Growing Green Horizons
Plants At Work is influencing the influencers to make plants an important part of our homes and offices.
June 16, 2008
No longer a fledgling cause for the interiorscaping industry, Plants At Work is spreading its wings and making an impact locally and globally promoting the benefits of indoor plants.
Plants At Work started out as a campaign launched by interiorscapers within Associated Landscape Contractors of America (ALCA), which more recently became part of PLANET — the Professional Landcare Network. ALCA provided seed money and overhead, and most of the funds were raised through pledges made by the interiorscaping industry, which includes many foliage growers. Last year, Plants At Work spun out on its own to become an independent nonprofit organization and just seated its first board of directors.
Its original mission was to grow the size and profitability of the interior plantscape industry, but has expanded to include plants in the home. By retaining MJ Gilhooley of Gilhooley Consulting, Inc. for public relations, Plants At Work has generated a lot of mainstream press and awareness about the benefits of indoor plants, and more importantly, targeted those who would make decisions to add interiorscaping to office buildings, hotels, shopping malls and healthcare facilities. Building owners, managers and property management firms are the ones who write the checks for large commercial contracts.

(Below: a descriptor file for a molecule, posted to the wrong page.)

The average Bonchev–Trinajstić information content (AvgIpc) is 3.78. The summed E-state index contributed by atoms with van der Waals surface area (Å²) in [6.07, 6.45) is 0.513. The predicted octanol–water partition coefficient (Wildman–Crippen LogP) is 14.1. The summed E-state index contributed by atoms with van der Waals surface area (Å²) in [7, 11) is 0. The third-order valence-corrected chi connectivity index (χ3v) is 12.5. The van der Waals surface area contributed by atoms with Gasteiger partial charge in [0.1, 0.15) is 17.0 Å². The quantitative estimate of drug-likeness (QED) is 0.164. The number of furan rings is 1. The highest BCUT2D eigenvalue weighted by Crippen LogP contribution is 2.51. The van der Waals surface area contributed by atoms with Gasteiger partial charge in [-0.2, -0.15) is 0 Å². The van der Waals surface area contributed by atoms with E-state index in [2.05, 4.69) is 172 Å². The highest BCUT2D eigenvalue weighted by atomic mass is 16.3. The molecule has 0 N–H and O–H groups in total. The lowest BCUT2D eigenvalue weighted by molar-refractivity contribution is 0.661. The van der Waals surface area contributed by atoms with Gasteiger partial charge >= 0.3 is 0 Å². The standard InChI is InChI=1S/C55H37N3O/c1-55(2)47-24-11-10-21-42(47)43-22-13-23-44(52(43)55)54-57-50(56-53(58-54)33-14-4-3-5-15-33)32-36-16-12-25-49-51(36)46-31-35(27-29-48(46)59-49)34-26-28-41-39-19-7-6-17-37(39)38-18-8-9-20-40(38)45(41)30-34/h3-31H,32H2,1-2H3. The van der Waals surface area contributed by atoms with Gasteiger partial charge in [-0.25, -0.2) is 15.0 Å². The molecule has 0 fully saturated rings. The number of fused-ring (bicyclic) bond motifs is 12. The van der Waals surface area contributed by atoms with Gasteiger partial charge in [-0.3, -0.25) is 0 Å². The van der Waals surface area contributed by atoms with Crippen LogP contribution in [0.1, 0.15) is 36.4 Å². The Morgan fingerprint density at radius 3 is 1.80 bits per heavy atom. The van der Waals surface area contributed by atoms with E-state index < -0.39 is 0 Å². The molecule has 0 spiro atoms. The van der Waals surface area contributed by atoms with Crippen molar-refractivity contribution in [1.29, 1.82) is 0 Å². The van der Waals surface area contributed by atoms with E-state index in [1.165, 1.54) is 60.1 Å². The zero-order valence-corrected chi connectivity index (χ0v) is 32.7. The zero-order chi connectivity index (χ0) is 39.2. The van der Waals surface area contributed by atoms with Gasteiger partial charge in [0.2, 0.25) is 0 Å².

After learning that 70 percent of these decisions are influenced by architects, Plants At Work got involved with and is providing certification for the American Institute of Architects (AIA). More than 400 professionals have been trained on the benefits of indoor greenspace. Plants At Work is also providing continuing education units (CEUs) through the Building Owners & Managers Institute and U.S. Green Building Council. How can a building be green if it doesn't have plants? There is tremendous potential with the green building movement and certification.
Plants At Work provides training through its interiorscaping professionals by "training the trainers." Those who become Plants At Work CEO providers become the trusted green resources in their markets. Once they are trained, they get the tools they need to deliver presentations, as well as leads for local opportunities.
On the consumer end, which is more accessible to everyone, Plants At Work has partnered with the ECGC alliance of leading independent garden centers to use "Plants At Work and At Home" tags, which are part of a point-of-purchase program informing consumers about the benefits of plants in their lives.
This program was the brainchild of foliage grower and Plants At Work board member Denise Godfrey of Olive Hill Greenhouses in California. For more than 20 years, Olive Hill has been using its own labels to promote the clean air benefits of green plants.
"We need to grow our industry," Godfrey says. "There is so much opportunity. The household penetration of indoor house plants is around 20 to 22 percent with foliage a dismal 12 percent. Imagine how much opportunity may be available if we were to double that? The public has not yet begun to realize how important plants are to their wellbeing — health, creativity and productivity. If we work together, we have an opportunity to redefine the public's perception of plants. How awesome is that?"
We agree. This month's Tropical Plant Industry Exhibition in Ft. Lauderdale, Fla., is the best opportunity to learn more about Plants At Work and get involved. For more information, visit www.plantsatwork.org.